I interviewed David Baddiel a couple of months or so ago. We were talking about The Infidel, a film he wrote, in which Omid Djalili plays a Muslim man called Mahmud who discovers that he was adopted as a child and that he was actually born a Jew. Baddiel told me that the film ended up with a smaller budget than he'd expected (about £1m, not loads for a feature film), but by and large the finished product is "pretty close" to what he'd anticipated, albeit with smaller crowd scenes and fewer "bells and whistles". Because of the film's theme, we ended up talking about all kinds of things - politics, religion, ethnicity, multiculturalism. Here are some excerpts from our conversation.
SO'H: What inspired you to write the film?
David Baddiel: When I was young a lot of people thought I was Indian, loads of people. I actually got beaten up, once for being Jewish and once for being Pakistani, and then when I was on telly for the first time, loads of people used to write in saying 'you're the funniest Indian comedian I've ever seen', and I was always quite happy with that. So I always had around me a sense of people not quite knowing which ethnic box to put me in. And then when I saw Omid [Djalili], who was the first comedian to really kind of tackle race and religion as his main subject, not only was it interesting that he was doing that but also I didn't know, is he Muslim, he could be Jewish, whatever. He turned out to be Baha'i, which is a religion which believes that all religions are part of the same book, which made him perfect in a way. And so it was that really: it was a combination of the sense of ethnic confusion that hangs around me, and seeing Omid Djalili. It was always written with him in mind. Even though I'd had the idea for a while, I'd never really thought about doing it until I met Omid and he was up for it.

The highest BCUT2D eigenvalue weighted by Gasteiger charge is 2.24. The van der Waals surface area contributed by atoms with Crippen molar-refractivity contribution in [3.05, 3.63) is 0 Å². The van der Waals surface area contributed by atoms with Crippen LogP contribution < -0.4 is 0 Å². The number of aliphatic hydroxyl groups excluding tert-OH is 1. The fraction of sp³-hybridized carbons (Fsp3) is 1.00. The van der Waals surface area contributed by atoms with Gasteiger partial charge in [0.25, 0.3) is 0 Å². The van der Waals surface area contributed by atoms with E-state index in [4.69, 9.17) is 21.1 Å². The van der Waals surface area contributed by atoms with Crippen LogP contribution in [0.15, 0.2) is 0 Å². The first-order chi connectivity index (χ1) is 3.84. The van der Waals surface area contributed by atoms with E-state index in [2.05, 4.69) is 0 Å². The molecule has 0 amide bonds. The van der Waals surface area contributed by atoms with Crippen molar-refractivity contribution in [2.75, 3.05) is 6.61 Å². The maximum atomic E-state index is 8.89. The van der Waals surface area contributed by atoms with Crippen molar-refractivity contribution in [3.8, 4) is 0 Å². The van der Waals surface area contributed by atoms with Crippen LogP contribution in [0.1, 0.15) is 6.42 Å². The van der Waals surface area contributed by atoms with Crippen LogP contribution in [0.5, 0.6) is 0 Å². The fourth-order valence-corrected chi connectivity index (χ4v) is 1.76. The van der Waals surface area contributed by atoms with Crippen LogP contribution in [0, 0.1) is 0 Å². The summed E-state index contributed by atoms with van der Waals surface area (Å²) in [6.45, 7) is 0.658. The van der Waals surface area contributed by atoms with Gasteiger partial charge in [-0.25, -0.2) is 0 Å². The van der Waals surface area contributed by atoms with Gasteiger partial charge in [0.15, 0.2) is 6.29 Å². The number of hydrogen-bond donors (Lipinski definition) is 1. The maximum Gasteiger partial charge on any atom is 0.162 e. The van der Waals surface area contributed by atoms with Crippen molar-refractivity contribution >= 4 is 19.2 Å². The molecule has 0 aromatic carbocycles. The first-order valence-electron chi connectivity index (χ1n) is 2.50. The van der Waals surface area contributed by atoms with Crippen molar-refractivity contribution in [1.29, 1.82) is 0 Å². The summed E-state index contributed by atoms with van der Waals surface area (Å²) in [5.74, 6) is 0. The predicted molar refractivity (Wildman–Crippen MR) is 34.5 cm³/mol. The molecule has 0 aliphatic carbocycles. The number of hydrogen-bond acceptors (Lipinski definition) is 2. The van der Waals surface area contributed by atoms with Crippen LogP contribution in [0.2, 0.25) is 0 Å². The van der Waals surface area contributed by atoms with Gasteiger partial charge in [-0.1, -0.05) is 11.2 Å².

"There is a part of me that will be eternally grateful to this country"
SO'H: You're on record as saying you're an atheist - can you ever be 100% atheist after your upbringing?